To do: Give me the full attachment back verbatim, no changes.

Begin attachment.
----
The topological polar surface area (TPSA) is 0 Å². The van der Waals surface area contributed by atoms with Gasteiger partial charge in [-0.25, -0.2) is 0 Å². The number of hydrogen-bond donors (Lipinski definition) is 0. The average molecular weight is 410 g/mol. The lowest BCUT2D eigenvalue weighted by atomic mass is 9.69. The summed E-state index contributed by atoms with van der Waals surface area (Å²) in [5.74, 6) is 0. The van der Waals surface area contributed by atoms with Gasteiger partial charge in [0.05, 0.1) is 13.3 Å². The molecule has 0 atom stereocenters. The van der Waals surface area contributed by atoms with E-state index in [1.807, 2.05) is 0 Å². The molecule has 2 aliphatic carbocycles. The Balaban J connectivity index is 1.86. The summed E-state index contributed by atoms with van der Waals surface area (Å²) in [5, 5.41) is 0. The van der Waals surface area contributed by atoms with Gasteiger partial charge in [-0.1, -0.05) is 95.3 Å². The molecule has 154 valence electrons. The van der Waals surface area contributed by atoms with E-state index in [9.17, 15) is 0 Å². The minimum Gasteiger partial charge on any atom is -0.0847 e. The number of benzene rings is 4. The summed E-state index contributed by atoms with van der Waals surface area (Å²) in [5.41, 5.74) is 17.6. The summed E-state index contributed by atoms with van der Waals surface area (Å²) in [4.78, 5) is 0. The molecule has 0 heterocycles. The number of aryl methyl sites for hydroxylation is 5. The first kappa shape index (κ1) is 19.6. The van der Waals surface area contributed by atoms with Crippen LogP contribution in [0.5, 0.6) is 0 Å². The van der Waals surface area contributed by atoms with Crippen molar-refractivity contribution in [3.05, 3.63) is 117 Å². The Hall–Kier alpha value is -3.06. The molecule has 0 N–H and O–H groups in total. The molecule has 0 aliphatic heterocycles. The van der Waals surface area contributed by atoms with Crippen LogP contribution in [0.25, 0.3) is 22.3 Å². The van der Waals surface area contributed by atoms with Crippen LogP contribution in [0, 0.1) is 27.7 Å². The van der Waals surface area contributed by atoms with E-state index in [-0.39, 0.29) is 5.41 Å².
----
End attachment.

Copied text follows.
The topological polar surface area (TPSA) is 0 Å². The van der Waals surface area contributed by atoms with Gasteiger partial charge in [-0.25, -0.2) is 0 Å². The number of hydrogen-bond donors (Lipinski definition) is 0. The average molecular weight is 410 g/mol. The lowest BCUT2D eigenvalue weighted by atomic mass is 9.69. The summed E-state index contributed by atoms with van der Waals surface area (Å²) in [5.74, 6) is 0. The van der Waals surface area contributed by atoms with Gasteiger partial charge in [0.05, 0.1) is 13.3 Å². The molecule has 0 atom stereocenters. The van der Waals surface area contributed by atoms with E-state index in [1.807, 2.05) is 0 Å². The molecule has 2 aliphatic carbocycles. The Balaban J connectivity index is 1.86. The summed E-state index contributed by atoms with van der Waals surface area (Å²) in [5, 5.41) is 0. The van der Waals surface area contributed by atoms with Gasteiger partial charge in [-0.1, -0.05) is 95.3 Å². The molecule has 154 valence electrons. The van der Waals surface area contributed by atoms with E-state index in [9.17, 15) is 0 Å². The minimum Gasteiger partial charge on any atom is -0.0847 e. The number of benzene rings is 4. The summed E-state index contributed by atoms with van der Waals surface area (Å²) in [5.41, 5.74) is 17.6. The summed E-state index contributed by atoms with van der Waals surface area (Å²) in [4.78, 5) is 0. The molecule has 0 heterocycles. The number of aryl methyl sites for hydroxylation is 5. The first kappa shape index (κ1) is 19.6. The van der Waals surface area contributed by atoms with Crippen LogP contribution in [0.5, 0.6) is 0 Å². The van der Waals surface area contributed by atoms with Crippen molar-refractivity contribution in [3.05, 3.63) is 117 Å². The Hall–Kier alpha value is -3.06. The molecule has 0 N–H and O–H groups in total. The molecule has 0 aliphatic heterocycles. The van der Waals surface area contributed by atoms with Crippen LogP contribution in [0.25, 0.3) is 22.3 Å². The van der Waals surface area contributed by atoms with Crippen LogP contribution in [0, 0.1) is 27.7 Å². The van der Waals surface area contributed by atoms with E-state index in [-0.39, 0.29) is 5.41 Å².